A brief overview of some of the hormones that contribute to making us hungry.
If you’re anything like me, when you’re hungry you let EVERYONE know about the fact. We often talk about feeling hungry and how it is associated to our mood or our current state of health. The press is constantly going on about feelings of ‘hangriness’ or how during the menstrual cycle or menopause many turn to food. But just why do we get hungry? The answer is down to hormones. However, the answer is incomplete, as many scientists still haven’t fully worked out the relationship between feeling hungry and the balances of different hormones. In this blog post, I’ll briefly summarise the absolute basics of what we do know about the relationship between hormones and hunger.
The hormone which is currently taken to be the main “hunger hormone” is ghrelin. As a side note, I personally think this is a really cool name for a hormone because it sounds a bit like gremlin, and it could be argued that I turn into one of those when I’m very hungry. Anyway, ghrelin is the hormone which is released from your gut when the stomach is empty – it stops being secreted when the stomach is full. This is what triggers your stomach to rumble and you to seek out food. It is also linked to body weight – the lower your weight is, the more ghrelin is in your blood in order to try and build up your body mass. Ghrelin doesn’t work on its own, it stimulates a range of other chemicals in your body to work, and these all contribute to the effects which are seen. The effects of ghrelin are counteracted by the hormone leptin, which is released from fat cells when you are ‘full’ and inhibits the responses which ghrelin triggered.
The specific relationship between hunger hormones and those involved in the menstrual cycle is murky at best, and a grey-area of research. I spent a while looking through academic databases for any promising research into this area (look at the effort I put in for you, dear readers!) and didn’t actually find all that much to go on. There have been a few studies into this topic, which have some results which appear to make sense. But the problem is that multiple factors have to be taken into consideration (such as the links to emotion and activity during various phases of the menstrual cycle, and the fact that much of the research has had to be carried out using laboratory models rather than humans).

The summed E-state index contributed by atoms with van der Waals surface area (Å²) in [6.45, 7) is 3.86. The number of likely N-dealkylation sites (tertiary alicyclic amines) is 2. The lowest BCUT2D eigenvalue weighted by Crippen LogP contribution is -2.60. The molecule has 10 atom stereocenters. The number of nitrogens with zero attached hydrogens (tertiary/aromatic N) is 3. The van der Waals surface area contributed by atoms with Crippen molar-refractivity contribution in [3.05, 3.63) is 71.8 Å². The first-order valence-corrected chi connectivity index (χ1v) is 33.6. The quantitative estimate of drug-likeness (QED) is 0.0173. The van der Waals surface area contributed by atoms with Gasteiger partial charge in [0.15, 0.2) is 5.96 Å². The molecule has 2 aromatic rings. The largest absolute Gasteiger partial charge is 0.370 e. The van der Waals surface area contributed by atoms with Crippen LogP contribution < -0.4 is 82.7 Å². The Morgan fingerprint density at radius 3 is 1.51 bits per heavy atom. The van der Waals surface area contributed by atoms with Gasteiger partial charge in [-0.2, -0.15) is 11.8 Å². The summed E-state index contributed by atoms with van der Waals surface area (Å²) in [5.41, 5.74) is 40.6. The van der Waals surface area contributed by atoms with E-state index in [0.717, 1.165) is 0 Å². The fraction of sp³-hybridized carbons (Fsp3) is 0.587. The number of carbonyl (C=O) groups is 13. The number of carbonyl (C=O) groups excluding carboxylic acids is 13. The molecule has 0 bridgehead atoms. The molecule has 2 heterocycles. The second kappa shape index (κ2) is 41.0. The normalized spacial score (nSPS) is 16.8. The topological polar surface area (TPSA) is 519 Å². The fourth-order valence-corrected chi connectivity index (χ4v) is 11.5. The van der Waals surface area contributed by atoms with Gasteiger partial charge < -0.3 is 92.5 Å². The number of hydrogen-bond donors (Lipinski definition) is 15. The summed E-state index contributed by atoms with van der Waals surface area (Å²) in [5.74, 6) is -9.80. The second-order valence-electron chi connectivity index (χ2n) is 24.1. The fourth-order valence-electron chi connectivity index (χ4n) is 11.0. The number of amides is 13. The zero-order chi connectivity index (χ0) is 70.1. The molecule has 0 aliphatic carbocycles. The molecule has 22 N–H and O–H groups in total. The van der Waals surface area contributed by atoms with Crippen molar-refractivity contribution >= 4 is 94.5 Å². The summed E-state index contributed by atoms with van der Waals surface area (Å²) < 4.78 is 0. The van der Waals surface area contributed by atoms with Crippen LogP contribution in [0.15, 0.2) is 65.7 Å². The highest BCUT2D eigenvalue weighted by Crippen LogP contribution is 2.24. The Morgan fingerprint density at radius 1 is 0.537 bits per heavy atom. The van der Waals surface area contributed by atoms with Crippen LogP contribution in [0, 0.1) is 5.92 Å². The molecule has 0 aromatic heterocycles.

However, the consensus at the moment tends to be that at various phases of the menstrual cycle, appetite does change. It also appears to be linked to levels of hormones which promote satisfaction and other such emotions (hunger hormones are also linked to emotional responses – it is thought that some obese people continue eating due to insensitivity to the hormones which make you feel satisfied and content after having an ‘average’ sized meal). Thus, during the menstrual cycle, binge eating is linked to the time when secretions of these hormones are lower – this could therefore also be linked to why people report mood swings during different stages of this period.
Even less is known about the links between hunger and the phases of the menopause, but again the current scientific idea is centred around the decrease in hormone levels that occurs during this time period. It is almost certainly the drop in hormone levels during this period that leads to increased weight post-menopause: the lower metabolic activity associated with the reduced hormone levels means that less food is used for energy and so is stored as fat. So just because you’ve put on a few extra pounds post-menopause, it doesn’t necessarily mean you should dash off down to your local slimming group – just consider what you’re eating and try not to overeat very often.
So that’s all I can say about this topic for now, folks! I do like to keep my eye out for scientific developments, and if any ground-breaking research happens linked to this matter, I will definitely write another blog post about it, if that’s something people would like to see. Do let me know if there’s any other burning biological questions you’d like to know the answer to, and I’ll see what I can do to explain it in the most non-nonsense way possible!
If you’re interested in finding out a bit more, the BBC have a nice summary of hunger on their archived iWonder page here.
This post was loosely inspired by something I saw on twitter – you can follow me here.